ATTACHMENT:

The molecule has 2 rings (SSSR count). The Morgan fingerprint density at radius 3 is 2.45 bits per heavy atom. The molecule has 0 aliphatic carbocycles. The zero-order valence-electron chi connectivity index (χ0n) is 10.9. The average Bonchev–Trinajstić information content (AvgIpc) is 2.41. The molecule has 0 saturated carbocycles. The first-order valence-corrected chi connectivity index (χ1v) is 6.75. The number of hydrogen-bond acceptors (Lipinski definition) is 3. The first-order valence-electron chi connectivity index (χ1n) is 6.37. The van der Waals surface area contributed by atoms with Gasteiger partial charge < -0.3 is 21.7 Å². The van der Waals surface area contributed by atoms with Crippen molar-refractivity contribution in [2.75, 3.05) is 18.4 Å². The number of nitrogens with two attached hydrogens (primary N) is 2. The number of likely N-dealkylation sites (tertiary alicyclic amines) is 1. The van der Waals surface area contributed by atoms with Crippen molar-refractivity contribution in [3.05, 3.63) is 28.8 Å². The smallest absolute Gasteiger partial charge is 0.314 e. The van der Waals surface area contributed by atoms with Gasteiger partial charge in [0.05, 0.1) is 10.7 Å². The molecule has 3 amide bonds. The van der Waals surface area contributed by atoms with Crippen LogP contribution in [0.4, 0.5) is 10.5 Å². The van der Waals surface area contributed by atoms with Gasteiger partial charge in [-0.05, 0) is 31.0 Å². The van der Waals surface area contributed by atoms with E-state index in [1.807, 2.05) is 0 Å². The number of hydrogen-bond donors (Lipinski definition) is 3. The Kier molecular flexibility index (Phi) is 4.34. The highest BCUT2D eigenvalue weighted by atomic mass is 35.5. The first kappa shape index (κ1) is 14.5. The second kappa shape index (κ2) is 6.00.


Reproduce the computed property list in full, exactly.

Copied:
The molecule has 2 rings (SSSR count). The Morgan fingerprint density at radius 3 is 2.45 bits per heavy atom. The molecule has 0 aliphatic carbocycles. The zero-order valence-electron chi connectivity index (χ0n) is 10.9. The average Bonchev–Trinajstić information content (AvgIpc) is 2.41. The molecule has 0 saturated carbocycles. The first-order valence-corrected chi connectivity index (χ1v) is 6.75. The number of hydrogen-bond acceptors (Lipinski definition) is 3. The first-order valence-electron chi connectivity index (χ1n) is 6.37. The van der Waals surface area contributed by atoms with Gasteiger partial charge < -0.3 is 21.7 Å². The van der Waals surface area contributed by atoms with Crippen molar-refractivity contribution in [2.75, 3.05) is 18.4 Å². The number of nitrogens with two attached hydrogens (primary N) is 2. The number of likely N-dealkylation sites (tertiary alicyclic amines) is 1. The van der Waals surface area contributed by atoms with Crippen molar-refractivity contribution in [3.05, 3.63) is 28.8 Å². The smallest absolute Gasteiger partial charge is 0.314 e. The van der Waals surface area contributed by atoms with Gasteiger partial charge in [0.05, 0.1) is 10.7 Å². The molecule has 3 amide bonds. The van der Waals surface area contributed by atoms with Crippen LogP contribution in [0.4, 0.5) is 10.5 Å². The van der Waals surface area contributed by atoms with Gasteiger partial charge in [-0.05, 0) is 31.0 Å². The van der Waals surface area contributed by atoms with E-state index in [1.807, 2.05) is 0 Å². The number of hydrogen-bond donors (Lipinski definition) is 3. The Kier molecular flexibility index (Phi) is 4.34. The highest BCUT2D eigenvalue weighted by atomic mass is 35.5. The first kappa shape index (κ1) is 14.5. The second kappa shape index (κ2) is 6.00.